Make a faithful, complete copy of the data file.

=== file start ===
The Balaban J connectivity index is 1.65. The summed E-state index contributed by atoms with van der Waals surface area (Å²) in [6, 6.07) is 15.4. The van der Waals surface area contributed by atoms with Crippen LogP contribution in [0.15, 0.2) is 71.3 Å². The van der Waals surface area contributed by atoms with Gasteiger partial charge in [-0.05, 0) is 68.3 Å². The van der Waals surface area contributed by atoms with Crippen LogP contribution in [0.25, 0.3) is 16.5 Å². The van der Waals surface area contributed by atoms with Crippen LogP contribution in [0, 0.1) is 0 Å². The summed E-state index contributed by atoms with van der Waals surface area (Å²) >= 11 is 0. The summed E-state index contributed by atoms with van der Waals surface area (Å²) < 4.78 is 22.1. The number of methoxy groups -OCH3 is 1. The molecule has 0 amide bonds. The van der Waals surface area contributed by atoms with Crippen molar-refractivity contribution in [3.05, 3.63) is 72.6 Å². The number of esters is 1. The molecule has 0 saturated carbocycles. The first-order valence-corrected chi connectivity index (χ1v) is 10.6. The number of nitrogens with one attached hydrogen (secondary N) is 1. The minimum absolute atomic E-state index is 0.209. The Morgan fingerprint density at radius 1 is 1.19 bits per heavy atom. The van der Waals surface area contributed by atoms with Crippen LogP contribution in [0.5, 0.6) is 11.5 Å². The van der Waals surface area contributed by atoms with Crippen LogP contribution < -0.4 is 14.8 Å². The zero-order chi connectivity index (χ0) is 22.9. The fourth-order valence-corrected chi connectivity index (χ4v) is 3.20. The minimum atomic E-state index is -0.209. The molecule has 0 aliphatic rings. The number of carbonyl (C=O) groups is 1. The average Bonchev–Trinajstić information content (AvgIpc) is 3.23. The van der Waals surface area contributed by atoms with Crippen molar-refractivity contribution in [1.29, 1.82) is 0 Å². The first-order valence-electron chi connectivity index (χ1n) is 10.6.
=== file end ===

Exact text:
The Balaban J connectivity index is 1.65. The summed E-state index contributed by atoms with van der Waals surface area (Å²) in [6, 6.07) is 15.4. The van der Waals surface area contributed by atoms with Crippen LogP contribution in [0.15, 0.2) is 71.3 Å². The van der Waals surface area contributed by atoms with Gasteiger partial charge in [-0.05, 0) is 68.3 Å². The van der Waals surface area contributed by atoms with Crippen LogP contribution in [0.25, 0.3) is 16.5 Å². The van der Waals surface area contributed by atoms with Crippen LogP contribution in [0, 0.1) is 0 Å². The summed E-state index contributed by atoms with van der Waals surface area (Å²) >= 11 is 0. The summed E-state index contributed by atoms with van der Waals surface area (Å²) < 4.78 is 22.1. The number of methoxy groups -OCH3 is 1. The molecule has 0 amide bonds. The van der Waals surface area contributed by atoms with Crippen molar-refractivity contribution in [3.05, 3.63) is 72.6 Å². The number of esters is 1. The molecule has 0 saturated carbocycles. The first-order valence-corrected chi connectivity index (χ1v) is 10.6. The number of nitrogens with one attached hydrogen (secondary N) is 1. The minimum absolute atomic E-state index is 0.209. The Morgan fingerprint density at radius 1 is 1.19 bits per heavy atom. The van der Waals surface area contributed by atoms with Crippen LogP contribution in [0.5, 0.6) is 11.5 Å². The van der Waals surface area contributed by atoms with Crippen LogP contribution < -0.4 is 14.8 Å². The zero-order chi connectivity index (χ0) is 22.9. The fourth-order valence-corrected chi connectivity index (χ4v) is 3.20. The minimum atomic E-state index is -0.209. The molecule has 0 aliphatic rings. The number of carbonyl (C=O) groups is 1. The average Bonchev–Trinajstić information content (AvgIpc) is 3.23. The van der Waals surface area contributed by atoms with Crippen molar-refractivity contribution in [1.29, 1.82) is 0 Å². The first-order valence-electron chi connectivity index (χ1n) is 10.6.